The blogosphere is buzzing after Seth Godin’s announcement of his newest initiative, Brands in Public, which intends on becoming a ‘social signals aggregator’ for BIG brands.
Some are angry Where the Heart Is rip , other’s want to see how it plays out and I actually think this is a good move by Seth.
If it wasn’t him somebody else would’ve figured out a more open approach to aggregating ‘social signals’ for brands and make it completely available for the world to see, this isn’t bad because it promotes openness.
Guess Who dvdrip Although this seems like extortion to some think about it this way if he asked brands for their input first, which any smart person would do, and they saw some value in it then that’s enough of a good reason for Seth to create Brands in Public and why it’s up.
I don’t think he just created the pages without asking for their ‘permission’ first.
Remember, there is a NEED for this as a BIG brand you can only be in so many places plus $400 bucks is peanuts for them.
The BIG deal is his perceived aggressive approach, which is textbook Microsoft strategy. Brands can choose to buy, if not it’s still open for everyone to see including competitors. Great!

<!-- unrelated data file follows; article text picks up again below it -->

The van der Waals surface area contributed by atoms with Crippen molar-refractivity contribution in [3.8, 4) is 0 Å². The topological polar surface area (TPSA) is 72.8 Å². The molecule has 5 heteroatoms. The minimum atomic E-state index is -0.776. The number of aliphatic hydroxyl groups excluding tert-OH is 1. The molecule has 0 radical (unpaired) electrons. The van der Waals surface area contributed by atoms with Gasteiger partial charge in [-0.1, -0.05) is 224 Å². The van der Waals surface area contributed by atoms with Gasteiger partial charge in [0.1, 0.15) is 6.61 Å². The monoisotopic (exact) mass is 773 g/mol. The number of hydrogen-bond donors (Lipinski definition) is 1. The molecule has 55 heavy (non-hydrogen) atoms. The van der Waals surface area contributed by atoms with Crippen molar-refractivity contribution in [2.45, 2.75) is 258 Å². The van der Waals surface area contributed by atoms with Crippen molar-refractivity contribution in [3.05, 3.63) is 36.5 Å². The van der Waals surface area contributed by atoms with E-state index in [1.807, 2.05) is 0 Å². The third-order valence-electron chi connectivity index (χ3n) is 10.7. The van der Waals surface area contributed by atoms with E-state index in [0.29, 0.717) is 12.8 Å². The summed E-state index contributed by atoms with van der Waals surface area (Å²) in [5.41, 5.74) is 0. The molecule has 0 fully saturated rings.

This is good business strategy, it’s not beautiful but it’s good strategy nonetheless.
Another thing that is being overlooked is the fact that if the brand doesn’t want to pay up it still gets to see where the mentions are coming from, it’s basically making some ‘listening’ work easy for them all they have to do is just engage that audience at that specific place.
Also let’s consider that the internet is in desperate need of a ventures that actually make money from something other than advertising, in that sense this is going to be very interesting.
The real question is, does this really create value for the brand?
Although brands can use tools to do this for free, it does make the monitoring a little easier. On that note this could end up just becoming a short term experiment, smart brands (especially the one’s who know him) will happily (read happy) shell out $400 bucks for a few months to see how it works out for them.
Guess we’ll just have to wait and hear from the brands themselves.
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If you’re a brand manager at one of these BIG brands I’d love to hear your thoughts.